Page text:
Duration of post-vaccination humoral immunity against yellow fever in children.Vaccine. 2019 11 15; 37(48):7147-7154.V
Vaccination is the most important measure for prevention and control of yellow fever. It is recommended by the World Health Organization (WHO) for residents of endemic areas and travelers to risk areas. In 2013, the WHO discontinued the recommendation of booster doses every 10 years, indicating a single dose as sufficient for lifelong protection.
Considering the lower immune response to YF vaccine in children compared to adults, this study was set out to assess the duration of immunity to YF in children vaccinated in the first two years of life.
This cross-sectional study involved children aged 9 months to 12 years with accessible vaccination records recruited in primary care units from a metropolitan area in Southeast Brazil. The serologic status (negative, indeterminate and positive), and geometric mean titers (GMT, inverse dilution) of neutralizing antibodies against YF obtained by Plaque Reduction Neutralization Test was assessed across categories of time after YF vaccination. The strength of association of seropositivity with time was assessed by the odds ratio (OR) taking recent vaccination (1-6 months) as reference.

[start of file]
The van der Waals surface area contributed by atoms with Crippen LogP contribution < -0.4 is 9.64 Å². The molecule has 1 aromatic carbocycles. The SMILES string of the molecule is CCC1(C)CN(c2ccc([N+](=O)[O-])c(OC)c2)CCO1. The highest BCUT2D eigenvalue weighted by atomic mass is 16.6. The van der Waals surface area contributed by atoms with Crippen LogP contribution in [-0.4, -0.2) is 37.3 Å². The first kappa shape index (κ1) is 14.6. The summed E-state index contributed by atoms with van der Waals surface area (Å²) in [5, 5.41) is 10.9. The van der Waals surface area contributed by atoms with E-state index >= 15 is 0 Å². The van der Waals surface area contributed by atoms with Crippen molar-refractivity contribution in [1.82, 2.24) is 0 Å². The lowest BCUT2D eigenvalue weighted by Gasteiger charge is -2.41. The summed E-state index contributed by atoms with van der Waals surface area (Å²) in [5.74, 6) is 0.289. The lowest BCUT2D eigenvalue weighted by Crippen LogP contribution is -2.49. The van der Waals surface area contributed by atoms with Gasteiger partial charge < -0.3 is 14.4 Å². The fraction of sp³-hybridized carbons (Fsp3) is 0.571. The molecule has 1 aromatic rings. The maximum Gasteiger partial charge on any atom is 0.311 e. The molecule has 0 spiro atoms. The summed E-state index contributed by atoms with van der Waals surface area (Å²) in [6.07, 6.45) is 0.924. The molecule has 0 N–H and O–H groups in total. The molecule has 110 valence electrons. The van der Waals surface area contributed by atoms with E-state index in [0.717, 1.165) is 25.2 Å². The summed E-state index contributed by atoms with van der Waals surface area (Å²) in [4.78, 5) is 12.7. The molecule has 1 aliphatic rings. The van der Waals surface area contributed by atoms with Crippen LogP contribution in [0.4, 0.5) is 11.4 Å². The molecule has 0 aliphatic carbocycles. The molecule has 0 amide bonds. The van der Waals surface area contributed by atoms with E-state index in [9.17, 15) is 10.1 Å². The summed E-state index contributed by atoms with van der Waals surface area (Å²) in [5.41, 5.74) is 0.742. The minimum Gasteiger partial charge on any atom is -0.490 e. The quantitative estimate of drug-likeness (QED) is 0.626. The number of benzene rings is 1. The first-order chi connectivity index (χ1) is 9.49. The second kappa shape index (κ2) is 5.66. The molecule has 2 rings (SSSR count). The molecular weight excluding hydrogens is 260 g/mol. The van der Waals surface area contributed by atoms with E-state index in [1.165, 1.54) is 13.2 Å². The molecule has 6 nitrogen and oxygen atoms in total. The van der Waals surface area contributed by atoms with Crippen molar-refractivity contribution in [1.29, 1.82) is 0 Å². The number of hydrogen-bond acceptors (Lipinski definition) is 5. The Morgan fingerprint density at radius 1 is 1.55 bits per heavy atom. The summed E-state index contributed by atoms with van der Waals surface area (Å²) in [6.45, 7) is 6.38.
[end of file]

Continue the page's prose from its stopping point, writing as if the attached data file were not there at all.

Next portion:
A total of 824 children recruited from August 2010 to July 2011were tested. The proportion of seropositivity (95% C.I.) and GMT (95% C.I.) dropped markedly across time periods: from 86.7% (80.5-91.4%), GMT 47.9 (38.3-59.9) in newly vaccinated to 59.0% (49.7-67.8%), GMT 14.8 (11.6-19.1) and 42.2% (33.8-51.0), GMT 8.6 (7.1-12.1), respectively in the subgroups vaccinated 31-72 months and 73-100 months before.
Analogous to previous findings in adults, these data support the need for revaccination of children living in areas with yellow fever virus circulation in humans or in other primates. The data also supported the change of a booster dose to 4 years of age for those primarily vaccinated for yellow fever in the first two years of life.